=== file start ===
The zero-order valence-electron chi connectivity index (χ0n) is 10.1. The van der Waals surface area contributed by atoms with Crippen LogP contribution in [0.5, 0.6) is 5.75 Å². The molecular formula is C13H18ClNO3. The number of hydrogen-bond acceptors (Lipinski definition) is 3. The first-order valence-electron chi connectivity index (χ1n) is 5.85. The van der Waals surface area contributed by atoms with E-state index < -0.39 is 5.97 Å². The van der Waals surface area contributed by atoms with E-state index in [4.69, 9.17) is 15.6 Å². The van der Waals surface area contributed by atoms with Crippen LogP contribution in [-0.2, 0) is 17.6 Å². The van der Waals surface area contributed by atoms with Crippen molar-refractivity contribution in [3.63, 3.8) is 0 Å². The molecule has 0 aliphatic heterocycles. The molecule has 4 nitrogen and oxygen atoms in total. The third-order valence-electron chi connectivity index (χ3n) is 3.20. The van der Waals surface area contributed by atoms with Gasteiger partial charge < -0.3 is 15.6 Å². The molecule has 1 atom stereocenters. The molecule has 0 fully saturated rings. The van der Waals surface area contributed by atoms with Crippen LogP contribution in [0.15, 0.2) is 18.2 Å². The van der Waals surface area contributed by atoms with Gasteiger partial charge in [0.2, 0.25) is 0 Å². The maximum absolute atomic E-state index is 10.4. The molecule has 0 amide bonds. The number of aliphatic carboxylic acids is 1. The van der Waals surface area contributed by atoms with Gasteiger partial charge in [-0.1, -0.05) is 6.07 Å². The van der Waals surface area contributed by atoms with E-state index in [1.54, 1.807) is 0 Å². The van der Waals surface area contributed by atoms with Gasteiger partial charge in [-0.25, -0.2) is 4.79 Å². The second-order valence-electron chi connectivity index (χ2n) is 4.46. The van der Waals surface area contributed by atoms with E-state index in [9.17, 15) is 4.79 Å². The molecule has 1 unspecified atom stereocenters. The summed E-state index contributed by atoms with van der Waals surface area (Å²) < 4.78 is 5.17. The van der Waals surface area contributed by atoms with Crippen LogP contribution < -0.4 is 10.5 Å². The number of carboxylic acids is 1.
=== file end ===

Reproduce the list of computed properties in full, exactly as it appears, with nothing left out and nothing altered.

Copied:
The zero-order valence-electron chi connectivity index (χ0n) is 10.1. The van der Waals surface area contributed by atoms with Crippen LogP contribution in [0.5, 0.6) is 5.75 Å². The molecular formula is C13H18ClNO3. The number of hydrogen-bond acceptors (Lipinski definition) is 3. The first-order valence-electron chi connectivity index (χ1n) is 5.85. The van der Waals surface area contributed by atoms with E-state index < -0.39 is 5.97 Å². The van der Waals surface area contributed by atoms with E-state index in [4.69, 9.17) is 15.6 Å². The van der Waals surface area contributed by atoms with Crippen LogP contribution in [-0.2, 0) is 17.6 Å². The van der Waals surface area contributed by atoms with Crippen molar-refractivity contribution in [3.63, 3.8) is 0 Å². The molecule has 0 aliphatic heterocycles. The molecule has 4 nitrogen and oxygen atoms in total. The third-order valence-electron chi connectivity index (χ3n) is 3.20. The van der Waals surface area contributed by atoms with Gasteiger partial charge < -0.3 is 15.6 Å². The molecule has 1 atom stereocenters. The molecule has 0 fully saturated rings. The van der Waals surface area contributed by atoms with Crippen LogP contribution in [0.15, 0.2) is 18.2 Å². The van der Waals surface area contributed by atoms with Gasteiger partial charge in [0.2, 0.25) is 0 Å². The maximum absolute atomic E-state index is 10.4. The molecule has 0 amide bonds. The number of aliphatic carboxylic acids is 1. The van der Waals surface area contributed by atoms with Gasteiger partial charge in [-0.1, -0.05) is 6.07 Å². The van der Waals surface area contributed by atoms with E-state index in [1.54, 1.807) is 0 Å². The van der Waals surface area contributed by atoms with Gasteiger partial charge in [-0.25, -0.2) is 4.79 Å². The second-order valence-electron chi connectivity index (χ2n) is 4.46. The van der Waals surface area contributed by atoms with E-state index in [9.17, 15) is 4.79 Å². The molecule has 1 unspecified atom stereocenters. The summed E-state index contributed by atoms with van der Waals surface area (Å²) < 4.78 is 5.17. The van der Waals surface area contributed by atoms with Crippen LogP contribution < -0.4 is 10.5 Å². The number of carboxylic acids is 1.